If this opening constitutes one prologue, we get a second in a lengthy sequence depicting the inhabitants of the planet Müw, a race of bald, stalk-limbed, quartz-skinned, ambisexual supermodels who harvest and live off a native species of pearl that gives off powerful energy, a species the Müw people are able to endlessly replenish by utilising the miraculous talent of a cute critter they keep as pets, known as converters. The Müw people are a race of aboriginalamerindianafrican walking metaphors about balance with nature and the inevitability of colonial exploitation that make Avatar’s (2009) Na’avi look subtle, living in a land that suggests a 1990s CGI showreel gone amok. Eden is despoiled right on schedule, as a space battle erupts overhead and the wrecked ships crash down upon the surface. When finally a really big warship is downed and explodes, the Müw people take shelter in another wreck, allowing some of them to survive the planet-shattering holocaust, although the Emperor’s daughter is trapped outside and killed. But the Müw people also have a gift for sending out their soul in the form of pure energy, and the Princess’s soul latches onto Valerian (Dane De Haan), a Major in an Alpha-based law enforcement corps, who’s on his way to a mission with his partner, Sgt Laureline (Cara Delevingne). Valerian has a long history of conquests with former partners and as a consequence Laureline is resisting Valerian’s romantic overtures, so he goes for broke and asks her to marry him, kicking off perhaps the least riveting would-be screwball-inflected romantic subplot since Prince of Persia: The Sands of Time (2010).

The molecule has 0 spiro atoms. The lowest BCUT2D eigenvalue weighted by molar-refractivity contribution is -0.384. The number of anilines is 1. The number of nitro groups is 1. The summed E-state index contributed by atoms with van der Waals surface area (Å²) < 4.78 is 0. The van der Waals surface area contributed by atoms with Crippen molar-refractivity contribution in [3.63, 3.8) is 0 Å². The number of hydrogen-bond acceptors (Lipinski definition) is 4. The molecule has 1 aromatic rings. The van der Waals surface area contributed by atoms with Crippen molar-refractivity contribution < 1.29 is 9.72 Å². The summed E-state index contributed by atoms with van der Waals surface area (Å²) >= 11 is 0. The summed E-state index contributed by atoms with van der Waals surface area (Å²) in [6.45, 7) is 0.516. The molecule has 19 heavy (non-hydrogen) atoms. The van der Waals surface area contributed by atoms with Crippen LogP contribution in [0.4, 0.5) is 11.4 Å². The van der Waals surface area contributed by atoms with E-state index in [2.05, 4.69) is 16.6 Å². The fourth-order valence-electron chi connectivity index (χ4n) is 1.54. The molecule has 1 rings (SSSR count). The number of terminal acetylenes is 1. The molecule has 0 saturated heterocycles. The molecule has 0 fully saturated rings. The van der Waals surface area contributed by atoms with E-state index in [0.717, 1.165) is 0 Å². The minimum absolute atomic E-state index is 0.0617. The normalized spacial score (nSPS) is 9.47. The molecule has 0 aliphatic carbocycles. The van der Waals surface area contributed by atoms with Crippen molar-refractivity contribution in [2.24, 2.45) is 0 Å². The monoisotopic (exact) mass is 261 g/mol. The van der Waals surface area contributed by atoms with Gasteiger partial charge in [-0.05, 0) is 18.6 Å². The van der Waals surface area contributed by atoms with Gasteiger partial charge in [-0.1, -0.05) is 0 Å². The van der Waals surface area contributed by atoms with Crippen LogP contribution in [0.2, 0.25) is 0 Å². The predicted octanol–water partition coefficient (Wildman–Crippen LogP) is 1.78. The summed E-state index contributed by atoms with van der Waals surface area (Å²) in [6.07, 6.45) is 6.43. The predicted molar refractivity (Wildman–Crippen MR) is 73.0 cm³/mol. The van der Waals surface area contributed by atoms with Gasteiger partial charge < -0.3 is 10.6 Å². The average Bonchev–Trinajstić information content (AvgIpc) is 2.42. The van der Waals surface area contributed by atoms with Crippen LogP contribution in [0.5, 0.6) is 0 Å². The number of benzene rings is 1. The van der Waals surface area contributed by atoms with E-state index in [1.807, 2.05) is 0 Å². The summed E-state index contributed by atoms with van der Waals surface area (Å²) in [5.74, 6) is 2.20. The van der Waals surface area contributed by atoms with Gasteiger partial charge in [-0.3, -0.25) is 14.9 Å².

Valerian and Laureline quickly swing into action, retrieving the last known example of the Müw converters and one of the energy pearls from a black market rogue (John Goodman) in a tourist Mecca called Big Market, a place that happens to exist in a different dimension and so requires trans-dimensional gadgets and eye-wear to interact with. This sequence sadly signals the way the rest of Valerian and the City of a Thousand Planets will play out – frantic rather than fleet, at once needlessly complicated and cluttered and yet also childishly straightforward. The imaginative underpinnings of the film possess an almost endless allure and sense of possibility, especially as it makes Alpha itself the focus of the tale. Alpha, after centuries wandering in deep space, has grown from a collection of tin cans into a planetoid replete with zones filled with liquid for aquatic life-forms, and many sequestered areas where various alien races live according to their own mores. Alpha is a place at once carefully realised and tangibly entangled, but also invested with a dreamlike aspect, an instinctive surrealist’s creation where various bubble-like worlds directly abut one-another, as if a sci-fi-writer's mind has been surgically disassembled and all its free-floating concepts housed in adjacent rooms.